October 10, 2019
Public Company Buyers Bolster Transaction Activity in Q3
Home health, home care and hospice transaction activity remained relatively steady in the third quarter of 2019, according to the latest data from M&A advisory firm Mertz Taggart. Publicly traded companies largely led the way.
Overall, there were at least 29 home health, home care and hospice transactions in Q3 2019, three more than the 26 total deals that transpired in Q2. This past quarter was the most active from a transaction perspective since the second half of 2018.
“We saw a lot more activity from the public companies like LHC Group Inc. (Nasdaq: LHCG) and Encompass Health (NYSE: EHC) this quarter,” Mertz Taggart Managing Partner Cory Mertz says. “In the recent past, private equity has really been the catalyst.”
Despite the active quarter, year-to-date deal volume is down through Q3 2019 compared to the same period last year (78 deals in 2019 vs. 95 in 2018). This is largely due to the drop in Medicare certified transactions, which have declined by a substantial 30% through the first three quarters of 2019 (35 deals vs 50 in 2018).
Note: Total sector transaction data reported by Mertz Taggart is not equal to the sum of all individual sub-sector deals, as many sub-sector transactions fit into more than one category.
Home Health Care
Thanks to some of the big public companies, the home health care sub-sector saw an uptick deal activity in Q3 2019.
In total, there were at least 13 deals for Medicare-certified home health assets in the most recent quarter – roughly in line with the 12 deals that took place in Q2. Lafayette, Louisiana-based LHC Group was responsible for at least six of those transactions during the quarter, as the home health giant continued to ramp up the joint-venture strategy it has historically hung its hat on.
Among its moves, for example, LHC Group announced in early August that it had finalized a joint venture (JV) expansion agreement in Missouri and formed a new JV partnership in Alabama — all while purchasing the assets of two home- and community-based services locations in Ohio.
“We are excited by this opportunity to expand our footprint in these important markets and provide quality in-home care for even more patients,” Keith Myers, LHC Group chairman and CEO, said at the time. “Providing quality service, for both our partners and the patients we serve together, is our highest calling.”
Meanwhile, Addus HomeCare Corporation (Nasdaq: ADUS) was also notably active in Q3.
Among its deals, for example, the Frisco, Texas-based home care services provider announced it acquired Alliance Home Health Care LLC and affiliate House Calls of New Mexico. Addus additionally announced that it had purchased the operating assets of Foremost Home Care Inc.
The largest home health deal in Q3: Encompass Health’s $217.5 million play for privately owned Alacare Home Health & Hospice, finalized in early July.
Home health activity has remained steady with publicly traded companies likely due to: 1) their familiarly and comfort with industry-shaping headwinds coming around the corner, including the Patient-Driven Groupings Model (PDGM), and 2) the availability of highly-strategic targets. PE interest has likely dwindled slightly for the same reason, Mertz says.
“Right now, it’s hard enough for a PE firm to get a handle on the industry in general, but then to figure out how PDGM might impact a target is very difficult,” he says. “They have other opportunities they can look at for now until the dust settles in home health. I would look for private equity to jump back into the mix in the second half of 2020, barring any other unforeseen regulatory announcements.”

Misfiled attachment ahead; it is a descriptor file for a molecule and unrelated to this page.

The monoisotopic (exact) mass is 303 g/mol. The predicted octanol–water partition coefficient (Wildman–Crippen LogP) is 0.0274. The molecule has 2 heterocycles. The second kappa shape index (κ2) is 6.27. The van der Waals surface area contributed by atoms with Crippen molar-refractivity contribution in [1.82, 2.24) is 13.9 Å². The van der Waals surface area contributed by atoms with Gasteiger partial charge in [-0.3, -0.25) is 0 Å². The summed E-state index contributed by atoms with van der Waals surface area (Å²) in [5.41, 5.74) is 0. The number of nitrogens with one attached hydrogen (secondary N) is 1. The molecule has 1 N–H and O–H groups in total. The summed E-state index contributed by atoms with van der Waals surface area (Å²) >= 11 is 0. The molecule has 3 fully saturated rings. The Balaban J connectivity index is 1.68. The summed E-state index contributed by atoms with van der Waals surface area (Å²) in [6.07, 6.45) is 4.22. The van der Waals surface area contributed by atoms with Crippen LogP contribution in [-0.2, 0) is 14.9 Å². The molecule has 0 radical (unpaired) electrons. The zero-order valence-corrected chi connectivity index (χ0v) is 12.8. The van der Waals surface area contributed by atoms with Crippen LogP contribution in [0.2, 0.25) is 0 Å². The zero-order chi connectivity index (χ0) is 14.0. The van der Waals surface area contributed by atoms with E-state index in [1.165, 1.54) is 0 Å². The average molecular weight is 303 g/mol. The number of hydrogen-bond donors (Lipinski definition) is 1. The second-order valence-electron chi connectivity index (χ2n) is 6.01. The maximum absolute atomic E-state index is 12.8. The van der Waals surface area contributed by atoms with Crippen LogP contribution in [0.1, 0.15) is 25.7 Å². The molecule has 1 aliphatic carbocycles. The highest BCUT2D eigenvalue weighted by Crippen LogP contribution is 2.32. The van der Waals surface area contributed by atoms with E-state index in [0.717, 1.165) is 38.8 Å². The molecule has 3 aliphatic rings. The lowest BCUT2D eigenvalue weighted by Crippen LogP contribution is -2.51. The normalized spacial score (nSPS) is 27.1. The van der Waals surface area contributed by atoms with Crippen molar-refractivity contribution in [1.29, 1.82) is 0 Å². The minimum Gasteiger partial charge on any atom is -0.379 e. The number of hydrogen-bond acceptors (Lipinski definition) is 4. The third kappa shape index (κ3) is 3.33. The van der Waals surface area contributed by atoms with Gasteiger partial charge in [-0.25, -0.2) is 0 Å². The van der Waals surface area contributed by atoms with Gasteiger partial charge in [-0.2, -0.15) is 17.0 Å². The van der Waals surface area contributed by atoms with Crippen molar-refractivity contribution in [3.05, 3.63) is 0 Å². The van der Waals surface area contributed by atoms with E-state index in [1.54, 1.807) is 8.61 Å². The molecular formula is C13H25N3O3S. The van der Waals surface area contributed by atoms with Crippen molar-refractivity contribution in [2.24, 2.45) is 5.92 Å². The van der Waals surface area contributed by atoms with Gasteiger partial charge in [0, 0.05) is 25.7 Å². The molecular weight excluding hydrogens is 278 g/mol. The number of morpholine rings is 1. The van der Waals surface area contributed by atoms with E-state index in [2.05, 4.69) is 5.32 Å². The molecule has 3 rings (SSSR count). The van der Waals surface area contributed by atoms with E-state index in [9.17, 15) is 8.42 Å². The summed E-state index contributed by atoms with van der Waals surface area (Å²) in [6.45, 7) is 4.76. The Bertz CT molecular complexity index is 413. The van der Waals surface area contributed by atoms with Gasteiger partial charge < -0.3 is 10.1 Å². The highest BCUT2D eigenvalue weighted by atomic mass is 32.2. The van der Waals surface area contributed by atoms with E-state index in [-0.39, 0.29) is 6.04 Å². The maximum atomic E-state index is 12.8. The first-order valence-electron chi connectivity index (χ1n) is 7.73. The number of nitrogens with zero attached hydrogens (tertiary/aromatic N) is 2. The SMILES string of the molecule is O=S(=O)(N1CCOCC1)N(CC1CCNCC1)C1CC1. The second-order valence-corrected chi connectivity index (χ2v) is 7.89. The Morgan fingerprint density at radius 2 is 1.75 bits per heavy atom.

On the non-Medicare home care front, Mertz Taggart tracked at least 10 transactions during the third quarter of 2019, up from the seven recorded in Q2. The 10 home care deals in Q3 were the most since the fourth quarter of 2018, which saw at least 12 transactions.
Arosa+LivHome — the PE-backed home care platform led by Ari Medoff — maintained its aggressive mentality, announcing in September that it agreed to buy care management company LifeLinks.
Arosa+LivHome currently operates in more than a dozen markets across California, North Carolina, Illinois and Texas.
Similar to the home health sub-sector, Q3 saw fewer deals spearheaded by PE buyers, primarily due to a lack of attractive, scalable home care assets on the market.
“Why fewer PE platform deals?” Mertz says. “In the case of home care, it’s simply a lack of supply of investment-grade platforms, which require significant infrastructure in the way of management and resources to scale.”
Some organizations looking to scale home care networks have found creative solutions to this problem. For an example, look no further than the rapidly expanding ClearCare-Amedisys partnership announced in July.
The hospice landscape remains strong, with several interesting transactions taking place in the quarter.
In September, Dallas-based Three Oaks Hospice announced three acquisitions alone, using their recently-acquired funding that they secured in May from a consortium of private equity groups. Three Oaks Hospice now has locations throughout the Dallas market, plus Fort Worth and San Antonio.
“While we’ve assembled an incredible team of experienced hospice executives — both in terms of compliance and growth — our greatest strength is the company’s ability to build a culture for caregivers who do the meaningful hands-on work every day,” Andrea Bohannon, CEO of Three Oaks Hospice, said in a statement.
Additionally, about a month prior to the Three Oaks Hospice news, St. Croix Hospice — a major hospice provider in the Midwest — announced the acquisition of Hometown Hospice & Homecare in Wisconsin.
St. Croix Hospice now operates across more than 220 counties in Minnesota, Iowa, Wisconsin, Nebraska and Kansas.
There were at least ten hospice-related transactions in Q3 2019, down from the 14 deals that took place in Q2.